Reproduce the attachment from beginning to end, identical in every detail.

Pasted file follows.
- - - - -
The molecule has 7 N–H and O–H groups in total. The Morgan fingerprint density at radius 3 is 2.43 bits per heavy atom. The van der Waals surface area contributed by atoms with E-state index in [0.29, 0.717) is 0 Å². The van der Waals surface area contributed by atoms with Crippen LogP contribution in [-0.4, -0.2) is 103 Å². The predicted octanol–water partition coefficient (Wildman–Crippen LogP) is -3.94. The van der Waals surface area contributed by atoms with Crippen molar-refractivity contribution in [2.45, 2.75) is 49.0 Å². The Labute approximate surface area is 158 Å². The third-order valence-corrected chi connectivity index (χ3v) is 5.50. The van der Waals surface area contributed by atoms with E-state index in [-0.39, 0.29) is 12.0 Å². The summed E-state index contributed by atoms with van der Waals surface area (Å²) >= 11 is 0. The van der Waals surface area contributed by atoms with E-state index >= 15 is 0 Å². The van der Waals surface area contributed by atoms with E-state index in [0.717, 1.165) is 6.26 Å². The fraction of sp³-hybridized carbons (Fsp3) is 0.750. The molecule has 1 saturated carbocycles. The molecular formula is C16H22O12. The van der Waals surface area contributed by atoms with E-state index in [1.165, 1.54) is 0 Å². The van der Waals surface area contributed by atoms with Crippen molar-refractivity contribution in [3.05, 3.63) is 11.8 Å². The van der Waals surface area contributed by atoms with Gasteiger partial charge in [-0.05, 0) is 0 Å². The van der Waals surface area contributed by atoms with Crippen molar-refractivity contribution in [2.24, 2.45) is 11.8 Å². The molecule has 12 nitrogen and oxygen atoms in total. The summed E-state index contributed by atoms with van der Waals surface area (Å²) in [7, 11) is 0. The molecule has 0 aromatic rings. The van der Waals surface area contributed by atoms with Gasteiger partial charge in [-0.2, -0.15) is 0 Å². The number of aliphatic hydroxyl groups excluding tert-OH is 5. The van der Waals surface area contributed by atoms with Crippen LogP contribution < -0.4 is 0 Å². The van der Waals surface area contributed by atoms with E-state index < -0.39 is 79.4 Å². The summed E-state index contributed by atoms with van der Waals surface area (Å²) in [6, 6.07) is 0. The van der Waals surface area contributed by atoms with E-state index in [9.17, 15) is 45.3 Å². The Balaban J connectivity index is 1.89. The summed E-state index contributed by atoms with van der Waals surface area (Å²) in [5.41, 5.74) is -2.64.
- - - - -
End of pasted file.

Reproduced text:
The molecule has 7 N–H and O–H groups in total. The Morgan fingerprint density at radius 3 is 2.43 bits per heavy atom. The van der Waals surface area contributed by atoms with E-state index in [0.29, 0.717) is 0 Å². The van der Waals surface area contributed by atoms with Crippen LogP contribution in [-0.4, -0.2) is 103 Å². The predicted octanol–water partition coefficient (Wildman–Crippen LogP) is -3.94. The van der Waals surface area contributed by atoms with Crippen molar-refractivity contribution in [2.45, 2.75) is 49.0 Å². The Labute approximate surface area is 158 Å². The third-order valence-corrected chi connectivity index (χ3v) is 5.50. The van der Waals surface area contributed by atoms with E-state index in [-0.39, 0.29) is 12.0 Å². The summed E-state index contributed by atoms with van der Waals surface area (Å²) >= 11 is 0. The van der Waals surface area contributed by atoms with E-state index >= 15 is 0 Å². The van der Waals surface area contributed by atoms with E-state index in [0.717, 1.165) is 6.26 Å². The fraction of sp³-hybridized carbons (Fsp3) is 0.750. The molecule has 1 saturated carbocycles. The molecular formula is C16H22O12. The van der Waals surface area contributed by atoms with E-state index in [1.165, 1.54) is 0 Å². The van der Waals surface area contributed by atoms with Crippen molar-refractivity contribution in [3.05, 3.63) is 11.8 Å². The van der Waals surface area contributed by atoms with Gasteiger partial charge in [-0.05, 0) is 0 Å². The van der Waals surface area contributed by atoms with Crippen molar-refractivity contribution in [2.24, 2.45) is 11.8 Å². The molecule has 12 nitrogen and oxygen atoms in total. The summed E-state index contributed by atoms with van der Waals surface area (Å²) in [7, 11) is 0. The molecule has 0 aromatic rings. The van der Waals surface area contributed by atoms with Gasteiger partial charge in [-0.2, -0.15) is 0 Å². The number of aliphatic hydroxyl groups excluding tert-OH is 5. The van der Waals surface area contributed by atoms with Crippen LogP contribution < -0.4 is 0 Å². The van der Waals surface area contributed by atoms with E-state index < -0.39 is 79.4 Å². The summed E-state index contributed by atoms with van der Waals surface area (Å²) in [6, 6.07) is 0. The van der Waals surface area contributed by atoms with E-state index in [9.17, 15) is 45.3 Å². The Balaban J connectivity index is 1.89. The summed E-state index contributed by atoms with van der Waals surface area (Å²) in [5.41, 5.74) is -2.64.